Mac McCaughan: The Sound of Yourself (Merge) - review | Under The Radar Magazine Under the Radar | Music Blog for the Indie Music Magazine
Monday, June 27th, 2022  

Mac McCaughan

The Sound of Yourself


Sep 28, 2021 Web Exclusive Bookmark and Share

“Will you ever get used/To the sound of yourself,” Mac McCaughan asks on the title track of his latest record, only the second one released under his own name. The question doubles as the first lines sung on The Sound of Yourself, which follows the unexpected instrumental opener “Moss Light.” The opener bubbles with rolling percussion while synths, horns, and chimes build up to create a serene yet mysterious ambiance. Is this the record we’d expect from the indie rock veteran? Indeed, it’s hard not to take the album’s title as a challenge McCaughan made for himself.

McCaughan does imbue the album with the rock sensibilities he’s best known for as a member of Superchunk, though not as often as one may expect. He uses his talent for crafting hook-driven rock on the standout single “Dawn Bends” to great effect (fellow Superchunk member Jon Wurster plays the drums on the track while Yo La Tengo contributes organ, vocals, bass, and electric guitar). “Circling Around,” with McCaughan’s crying falsetto over thumping guitar and bass strumming, wouldn’t feel out of place on a Cymbals Eat Guitars record.

Yet there’s also no denying McCaughan’s recent film score writing experience on the album. The piano instrumental “36 and Rain” comes complete with bouncing effects and a synth-driven ambiance that evokes a dramatic film scene. Later in the album, there’s “R Dream,” an even more serene track that spreads synth notes over a six-minute runtime. McCaughan’s approach on these efforts may remind listeners of indie rocker Chad VanGaalen’s electronic experimentation on World’s Most Stressed Out Gardener.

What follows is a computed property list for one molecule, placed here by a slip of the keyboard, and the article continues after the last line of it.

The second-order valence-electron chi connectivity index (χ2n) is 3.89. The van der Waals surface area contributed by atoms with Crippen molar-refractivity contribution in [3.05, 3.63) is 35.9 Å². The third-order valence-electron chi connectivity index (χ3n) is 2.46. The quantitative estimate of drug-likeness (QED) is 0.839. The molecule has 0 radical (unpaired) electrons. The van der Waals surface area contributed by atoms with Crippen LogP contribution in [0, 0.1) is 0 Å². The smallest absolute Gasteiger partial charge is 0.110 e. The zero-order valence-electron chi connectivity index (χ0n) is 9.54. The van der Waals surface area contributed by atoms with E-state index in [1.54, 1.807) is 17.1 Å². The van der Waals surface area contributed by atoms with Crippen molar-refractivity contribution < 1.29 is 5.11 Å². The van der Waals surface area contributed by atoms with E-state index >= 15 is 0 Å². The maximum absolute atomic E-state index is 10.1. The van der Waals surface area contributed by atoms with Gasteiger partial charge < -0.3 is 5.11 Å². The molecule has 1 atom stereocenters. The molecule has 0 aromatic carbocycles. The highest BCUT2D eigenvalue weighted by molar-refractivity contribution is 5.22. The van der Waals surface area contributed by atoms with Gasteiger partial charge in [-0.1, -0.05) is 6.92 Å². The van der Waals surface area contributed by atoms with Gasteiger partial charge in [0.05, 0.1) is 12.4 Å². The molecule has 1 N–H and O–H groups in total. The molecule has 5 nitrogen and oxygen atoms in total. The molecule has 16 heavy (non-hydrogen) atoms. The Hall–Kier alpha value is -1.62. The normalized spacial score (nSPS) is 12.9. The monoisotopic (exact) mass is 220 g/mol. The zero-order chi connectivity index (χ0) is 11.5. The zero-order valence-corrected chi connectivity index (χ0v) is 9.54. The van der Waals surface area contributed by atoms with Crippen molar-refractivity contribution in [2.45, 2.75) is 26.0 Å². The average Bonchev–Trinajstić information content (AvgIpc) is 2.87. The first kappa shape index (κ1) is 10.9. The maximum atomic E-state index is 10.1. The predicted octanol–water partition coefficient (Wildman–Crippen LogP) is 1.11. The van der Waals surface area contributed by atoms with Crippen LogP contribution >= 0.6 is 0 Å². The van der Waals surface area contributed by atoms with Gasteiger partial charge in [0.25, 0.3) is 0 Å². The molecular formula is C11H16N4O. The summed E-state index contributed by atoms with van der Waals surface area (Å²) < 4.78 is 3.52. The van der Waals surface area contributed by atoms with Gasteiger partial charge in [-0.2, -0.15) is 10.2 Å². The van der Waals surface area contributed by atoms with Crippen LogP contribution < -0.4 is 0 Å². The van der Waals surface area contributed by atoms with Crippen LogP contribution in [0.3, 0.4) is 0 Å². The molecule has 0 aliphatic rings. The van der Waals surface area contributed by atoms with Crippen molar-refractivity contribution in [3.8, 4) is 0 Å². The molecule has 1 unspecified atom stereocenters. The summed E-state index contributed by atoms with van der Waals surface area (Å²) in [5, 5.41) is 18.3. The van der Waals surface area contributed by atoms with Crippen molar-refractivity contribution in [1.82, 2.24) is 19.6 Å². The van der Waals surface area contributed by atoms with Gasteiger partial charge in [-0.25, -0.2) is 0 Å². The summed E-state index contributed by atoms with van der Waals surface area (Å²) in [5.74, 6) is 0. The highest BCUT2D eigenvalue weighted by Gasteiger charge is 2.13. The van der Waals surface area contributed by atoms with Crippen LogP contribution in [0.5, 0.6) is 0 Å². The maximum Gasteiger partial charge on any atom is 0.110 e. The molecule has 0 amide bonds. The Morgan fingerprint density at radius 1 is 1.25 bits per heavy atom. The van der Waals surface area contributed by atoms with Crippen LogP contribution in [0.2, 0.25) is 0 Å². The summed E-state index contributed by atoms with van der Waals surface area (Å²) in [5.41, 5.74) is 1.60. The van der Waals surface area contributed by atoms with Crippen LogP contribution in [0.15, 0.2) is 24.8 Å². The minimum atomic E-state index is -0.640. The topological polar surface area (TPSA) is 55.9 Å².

At times, this breadth of exploration feels like a lack of focus. The album’s title track does feel out of place coming after “Moss Light,” for instance. Album closer “Found Cricket” is another instrumental track that, apart from the addition of some distant guitar playing, occupies the same territory as the album’s opener. Yet credit is nonetheless due for a musician who, with a 30-year-plus career, refuses to coast with any single sound on his records. It’s clear The Sound of Yourself was a challenge McCaughan took seriously. (

Author rating: 7/10

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Average reader rating: 4/10


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